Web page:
Because appellate procedure can be very different from regular district court rules, many litigants choose to use a different attorney for appellate work than for district court/trial work. It can often be beneficial to have a fresh set of eyes look at your case or prepare it for appeal. Most importantly, you want to be sure to utilize someone with appellate exprience and with experience in research and brief writing.

Bigfork Divorce Attorney

I live in Bigfork, and understand what it means to come from a small community and face divorce. Your concerns if you’re going through this are different than someone from a larger area. The reality of a small town like Bigfork is that people tend to be in your business more than you’d like. Often your kids will go to school and hear things about your marriage that you wish they hadn’t.

Because I live in that world, I can help guide you through a divorce or child custody dispute. I’ve seen the traps, and I know how devastating they can be for families. That’s why, as a Bigfork divorce lawyer, I try to not only give you legal advice – but also practical advice. Some of my clients have been through the process before, but for most this is their first (and hopefully only) divorce. I have been through hundreds. And although each family is unique, the process usually shares some similarities.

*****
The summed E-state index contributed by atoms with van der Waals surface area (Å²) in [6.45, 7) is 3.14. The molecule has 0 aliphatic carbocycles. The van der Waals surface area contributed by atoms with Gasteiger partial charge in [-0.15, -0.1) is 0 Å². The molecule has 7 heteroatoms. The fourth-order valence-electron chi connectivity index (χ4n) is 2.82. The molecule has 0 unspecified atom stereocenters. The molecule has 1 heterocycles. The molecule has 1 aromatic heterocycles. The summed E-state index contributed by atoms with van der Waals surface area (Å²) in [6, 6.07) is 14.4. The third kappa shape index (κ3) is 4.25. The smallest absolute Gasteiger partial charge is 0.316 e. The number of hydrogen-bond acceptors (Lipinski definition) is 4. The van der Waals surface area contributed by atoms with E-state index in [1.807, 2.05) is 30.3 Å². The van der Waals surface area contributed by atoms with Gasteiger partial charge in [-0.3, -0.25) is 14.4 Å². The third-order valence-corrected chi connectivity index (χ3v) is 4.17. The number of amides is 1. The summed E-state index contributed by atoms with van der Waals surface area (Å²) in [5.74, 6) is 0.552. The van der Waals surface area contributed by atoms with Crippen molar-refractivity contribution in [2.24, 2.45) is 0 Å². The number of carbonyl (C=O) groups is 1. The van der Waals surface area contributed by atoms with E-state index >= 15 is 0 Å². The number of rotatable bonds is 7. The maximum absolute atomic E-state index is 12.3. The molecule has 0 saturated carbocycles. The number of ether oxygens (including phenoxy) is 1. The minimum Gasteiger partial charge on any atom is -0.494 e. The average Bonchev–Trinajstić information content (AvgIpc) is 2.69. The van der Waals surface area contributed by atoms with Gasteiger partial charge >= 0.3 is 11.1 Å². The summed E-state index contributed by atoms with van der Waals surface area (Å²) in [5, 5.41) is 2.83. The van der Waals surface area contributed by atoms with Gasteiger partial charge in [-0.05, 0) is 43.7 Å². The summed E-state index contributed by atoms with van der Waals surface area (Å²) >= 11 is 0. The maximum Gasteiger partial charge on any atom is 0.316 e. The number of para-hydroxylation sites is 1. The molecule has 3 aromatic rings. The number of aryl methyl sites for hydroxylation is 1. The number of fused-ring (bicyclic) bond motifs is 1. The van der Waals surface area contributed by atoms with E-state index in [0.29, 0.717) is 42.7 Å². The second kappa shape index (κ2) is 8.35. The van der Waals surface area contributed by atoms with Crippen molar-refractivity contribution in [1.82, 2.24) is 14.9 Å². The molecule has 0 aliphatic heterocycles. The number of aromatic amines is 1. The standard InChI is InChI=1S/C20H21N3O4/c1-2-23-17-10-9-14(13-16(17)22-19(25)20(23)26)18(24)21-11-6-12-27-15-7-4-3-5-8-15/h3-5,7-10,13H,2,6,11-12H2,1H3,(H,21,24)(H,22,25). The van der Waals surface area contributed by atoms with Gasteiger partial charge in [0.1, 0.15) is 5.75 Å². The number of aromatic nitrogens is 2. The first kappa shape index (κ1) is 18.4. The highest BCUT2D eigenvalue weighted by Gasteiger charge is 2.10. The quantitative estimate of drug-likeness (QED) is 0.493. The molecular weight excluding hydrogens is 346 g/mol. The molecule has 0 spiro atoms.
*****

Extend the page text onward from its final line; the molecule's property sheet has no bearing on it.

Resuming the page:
If you live in Bigfork, or other rural areas across Montana like Swan River, Swan Lake, or anywhere else, you deserve the best possible representation in your divorce. You deserve a Montana divorce lawyer who understands your unique situation and can help. If any of this sounds like you, please call me today at 406-752-6373.

Alternatives to a Litigated Divorce in Montana

When I sit down with a client for the first time, very few say to me, “Marybeth, I want this to be expensive, take forever, and be a generally horrible experience for all involved.”  Instead, most clients hope their divorce can be like ripping off a bandaid – quick, easy, and with minimal pain.   While we cannot always accomplish that goal, the way we start a case can have a dramatic effect on the cost, time frame and overall experience.

Before diving into divorce litigation, consider your alternatives to “regular” divorce litigation.  If you have an ex that wants to make it a less painful process, you may find that you can get in and out of the divorce process with minimal scar tissue.

Do-It-Yourself Divorce

Divorce can be very complicated, both legally and financially.  If not handled correctly, you can make mistakes that will have major consequences.  Generally speaking, I discourage most people from trying to do their divorce completely on their own.  It is well worth the few hundred dollars it will cost to at least sit down with an attorney to evaluate your case.